Single Foundersby Rene Descartes
I went to Germany, attracted by its wars.
I was returning to the army from the coronation of the emperor. Winter stopped me in an uninteresting place where I could be with my thoughts.
- made up of many separate parts
- made by different hands
Those done by a single master is more perfect.
Thus, the buildings planned and built by a single architect are generally more elegant and commodious than those that have been renovated from the original. The latter use old walls for purposes that they were not originally built for.
Ancient cities which began as villages are usually have bad planning compared with the regularity constructed towns which a professional architect has freely planned on an open plain.
In the same way, those nations which gradually advanced from a semi-barbarous state have had their laws successively determined. Their insitutions are less perfect than those which, from the start had laws made by some wise legislator.
Thus, the constitution of the true religion must be incomparably superior.
I believe that the pre-eminence of Sparta came from a single person. It was not from its laws.
In the same way, the theoretical sciences are made up of the opinions of many people massed together who are farther from truth than the simple inferences of a man of good sense using his natural and unprejudiced judgment while respecting experience.
It is almost impossible that our judgments can be so correct or solid as they would have been, had our reason been mature from the moment of our birth, and had we always been guided by it alone.
We do not usually pull down all the houses of a town with the single design of rebuilding them differently, and thereby rendering the streets more handsome;
but it often happens that a private individual takes down his own with the view of erecting it anew, and that people are even sometimes constrained to this when their houses are in danger of falling from age, or when the foundations are insecure. With this before me by way of example, I was persuaded that it would indeed be preposterous for a private individual to think of reforming a state by fundamentally changing it throughout, and overturning it in order to set it up amended;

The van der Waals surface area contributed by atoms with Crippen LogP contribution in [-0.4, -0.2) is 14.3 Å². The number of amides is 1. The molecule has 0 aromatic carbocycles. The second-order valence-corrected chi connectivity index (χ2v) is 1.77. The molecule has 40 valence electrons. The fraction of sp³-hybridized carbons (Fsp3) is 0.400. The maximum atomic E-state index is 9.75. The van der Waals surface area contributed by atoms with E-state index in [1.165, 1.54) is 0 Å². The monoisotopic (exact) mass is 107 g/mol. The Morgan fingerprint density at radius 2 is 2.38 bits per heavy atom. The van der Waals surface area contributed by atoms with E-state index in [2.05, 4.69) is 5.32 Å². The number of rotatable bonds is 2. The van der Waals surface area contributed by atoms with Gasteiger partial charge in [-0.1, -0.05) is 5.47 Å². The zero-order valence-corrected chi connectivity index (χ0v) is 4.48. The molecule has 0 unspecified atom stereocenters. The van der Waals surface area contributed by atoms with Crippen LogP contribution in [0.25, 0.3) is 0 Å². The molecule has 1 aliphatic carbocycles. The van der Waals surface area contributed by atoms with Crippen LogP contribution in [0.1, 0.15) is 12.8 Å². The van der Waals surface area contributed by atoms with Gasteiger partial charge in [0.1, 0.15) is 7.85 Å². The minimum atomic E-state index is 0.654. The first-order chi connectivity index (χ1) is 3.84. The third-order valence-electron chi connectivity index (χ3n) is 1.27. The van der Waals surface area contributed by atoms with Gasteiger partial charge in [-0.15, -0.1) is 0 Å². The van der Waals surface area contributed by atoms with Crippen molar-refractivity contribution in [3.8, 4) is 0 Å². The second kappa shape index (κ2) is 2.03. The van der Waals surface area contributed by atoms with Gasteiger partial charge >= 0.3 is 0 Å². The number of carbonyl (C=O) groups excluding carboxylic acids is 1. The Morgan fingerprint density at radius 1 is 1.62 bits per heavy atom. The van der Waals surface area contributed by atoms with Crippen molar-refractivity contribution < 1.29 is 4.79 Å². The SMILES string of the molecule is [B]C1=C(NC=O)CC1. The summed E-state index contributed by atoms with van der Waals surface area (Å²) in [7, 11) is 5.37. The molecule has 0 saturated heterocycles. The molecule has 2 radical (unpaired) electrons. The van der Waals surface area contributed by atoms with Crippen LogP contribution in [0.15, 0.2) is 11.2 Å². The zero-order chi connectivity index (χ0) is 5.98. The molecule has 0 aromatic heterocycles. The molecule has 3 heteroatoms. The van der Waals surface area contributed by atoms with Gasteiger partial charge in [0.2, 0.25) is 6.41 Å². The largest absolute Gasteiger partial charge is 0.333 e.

and the same I thought was true of any similar project for reforming the body of the sciences, or the order of teaching them established in the schools.
but as for the opinions which up to that time I had embraced, I thought that I could not do better than resolve at once to sweep them wholly away, that I might afterwards be in a position to admit either others more correct, or even perhaps the same when they had undergone the scrutiny of reason.
I firmly believed that in this way I should much better succeed in the conduct of my life, than if I built only upon old foundations, and leaned upon principles which, in my youth, I had taken upon trust.
For although I recognized various difficulties in this undertaking, these were not, however, without remedy, nor once to be compared with such as attend the slightest reformation in public affairs.
Large bodies, if once overthrown, are set up again with great difficulty. They are hardly kept erect when once seriously shaken.
Then if there are any imperfections in the constitutions of states (and that many such exist the diversity of constitutions is alone sufficient to assure us), custom has without doubt materially smoothed their inconveniences, and has even managed to steer altogether clear of, or insensibly corrected a number which sagacity could not have provided against with equal effect; and, in fine, the defects are almost always more tolerable than the change necessary for their removal;